What is Blockchain?

What Is Blockchain?
Daniel B. Simmons


If you’ve been watching the news lately, particularly as it relates to finance, you’ve no doubt seen or heard the term “blockchain” thrown around once or twice. You may have heard some prescient analysts predict that it’ll bring about a financial revolution, or even change the face of computing as we know it. Whether or not you agree with these claims, the fact remains that blockchain represents a new and revolutionary way to approach the exchange of information. In this article, we’ll take high-level look at the theory and the applications of blockchain and try to figure out why so many are excited about its potential.
Any discussion about blockchain must begin with the first known application of the protocol: bitcoin. Bitcoin, although originally the purview of coders and tech enthusiasts, has now solidly entered popular nomenclature. Bitcoin is a cryptocurrency, a digital or virtual form of currency. Bitcoin is made up of a balance of ones and zeros in digital “wallets” that has been deemed to have enormous value online. By itself, this is nothing special: people have been buying, selling, and trading digital assets for many decades now. It is the decentralized network on which bitcoin transactions are handled that makes it unique, a network that uses the blockchain as its very backbone.
To illustrate the blockchain protocol in action, let’s walk through a typical bitcoin transaction. First off, it must be understood that the bitcoin network, and blockchain-based networks in general, are completely decentralized, meaning that no bank, government, or entity controls the account information for the users on the network; instead, everyone controls the information via a continuously updated public ledger. This ledger holds a recorded history of all the transactions processed on the network to date. These transactions are entered into the ledger in “blocks,” or groups of transactions that have been gathered together and processed by “miners.” Bitcoin miners are users on the network who have agreed to use their computing power to process and verify transactions. These miners are in turn rewarded with bitcoin for each block they help process. Once a block of transactions is verified, it is “chained” to the previous block and propagated to all users on the network. Consensus is the name of the game here and only users whose local version of the ledger agrees with the majority can send and receive bitcoin.
And there you have it in a nutshell. A blockchain consists of three main components: distributed data (in the form of a ledger, record, or database), a secure means of verifying and updating said data, and a mechanism for chaining the current state of the data to previous blocks. Decentralization means that there is no single point of failure or attack by which the network can be compromised. As we’ve witnessed many times in the recent past, a single bank, website, or financial institution can be compromised, leaving all their users’ funds and assets in jeopardy. Stealing from a blockchain-based network like bitcoin involves not only compromising most nodes on the network, but also going back and altering previous blocks on the blockchain to make your fabricated version of the ledger consistent. Both tasks are prohibitively difficult and only get harder as the network grows.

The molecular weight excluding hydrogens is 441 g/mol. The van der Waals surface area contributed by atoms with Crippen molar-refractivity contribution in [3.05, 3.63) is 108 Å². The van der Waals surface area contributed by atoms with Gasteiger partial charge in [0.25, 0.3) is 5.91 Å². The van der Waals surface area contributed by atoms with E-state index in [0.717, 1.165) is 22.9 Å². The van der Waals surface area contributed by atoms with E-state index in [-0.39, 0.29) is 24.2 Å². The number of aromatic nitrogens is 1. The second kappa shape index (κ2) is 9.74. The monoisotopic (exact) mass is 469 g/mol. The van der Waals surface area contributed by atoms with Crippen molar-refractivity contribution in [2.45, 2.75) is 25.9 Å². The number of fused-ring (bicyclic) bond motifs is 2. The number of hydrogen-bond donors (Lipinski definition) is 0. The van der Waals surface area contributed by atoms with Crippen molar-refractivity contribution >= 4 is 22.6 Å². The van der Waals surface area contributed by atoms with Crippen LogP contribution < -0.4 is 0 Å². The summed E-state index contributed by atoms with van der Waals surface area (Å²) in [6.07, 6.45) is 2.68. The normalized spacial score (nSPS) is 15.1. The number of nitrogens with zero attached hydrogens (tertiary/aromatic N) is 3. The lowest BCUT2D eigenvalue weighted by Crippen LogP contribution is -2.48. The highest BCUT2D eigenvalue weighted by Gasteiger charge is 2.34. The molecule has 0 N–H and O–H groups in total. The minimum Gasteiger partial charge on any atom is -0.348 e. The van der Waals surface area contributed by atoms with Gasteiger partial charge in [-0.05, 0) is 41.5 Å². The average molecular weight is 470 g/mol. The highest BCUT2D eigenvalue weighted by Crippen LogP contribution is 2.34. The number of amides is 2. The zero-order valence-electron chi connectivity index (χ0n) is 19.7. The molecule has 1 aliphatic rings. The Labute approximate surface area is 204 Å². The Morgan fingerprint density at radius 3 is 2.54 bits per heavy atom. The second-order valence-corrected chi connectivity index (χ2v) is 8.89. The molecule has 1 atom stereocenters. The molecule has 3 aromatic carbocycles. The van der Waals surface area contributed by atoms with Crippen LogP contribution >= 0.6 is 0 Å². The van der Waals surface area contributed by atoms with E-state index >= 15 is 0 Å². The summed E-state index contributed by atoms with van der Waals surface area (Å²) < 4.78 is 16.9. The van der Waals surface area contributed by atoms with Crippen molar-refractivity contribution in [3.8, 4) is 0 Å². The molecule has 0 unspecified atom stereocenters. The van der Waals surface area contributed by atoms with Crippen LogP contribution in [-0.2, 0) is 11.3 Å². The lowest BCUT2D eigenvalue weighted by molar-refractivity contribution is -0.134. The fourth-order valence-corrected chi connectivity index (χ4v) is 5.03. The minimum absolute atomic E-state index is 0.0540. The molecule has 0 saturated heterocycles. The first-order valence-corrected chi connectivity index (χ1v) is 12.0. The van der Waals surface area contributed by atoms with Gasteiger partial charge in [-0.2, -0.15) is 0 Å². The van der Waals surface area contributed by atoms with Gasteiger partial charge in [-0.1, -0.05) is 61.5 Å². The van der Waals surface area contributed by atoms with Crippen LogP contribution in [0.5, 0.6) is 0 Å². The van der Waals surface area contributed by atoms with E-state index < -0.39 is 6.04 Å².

In a world where banks get hacked, financial companies implode, and governments topple, having a monetary system that can survive that doesn’t seem like a bad idea. However, cryptocurrency is but one of the many applications envisioned for blockchain. Blockchain has been applied from everything to crowdfunding to eBay-like auction sites. There are also initiatives like Ethereum that seek to decentralize the very act of computation itself. Instead of hosting an app or website on a centralized server, Ethereum boasts the ability to run any program conceivable on the Ethereum network itself. The Ethereum network is fueled by “ether,” a cryptocurrency much like bitcoin in which application developers pay to have their code executed on the network.
The decentralization, privacy, and security that blockchain offers have many people excited for its potential to take control of our economy away from the government and puts it back into the hands of the people. Others are convinced that without the backing of governments and authorities, the technology and applications that blockchain fuels can topple at a moment’s notice. Regardless of the debate surrounding blockchain, the market has spoken. As of this writing, bitcoin has soared to a record value exceeding $6000 per coin, overtaking every publicly traded stock save Warren Buffett’s Berkshire Hathaway. Both bitcoin and Ethereum have a combined market capitalization of over $130 billion, and show no signs of slowing down, not to mention the myriad of other currencies like Ripple and Litecoin that are seeing steady gains as well. No matter what your philosophical leanings, it seems like blockchain is destined to be an important part of the future.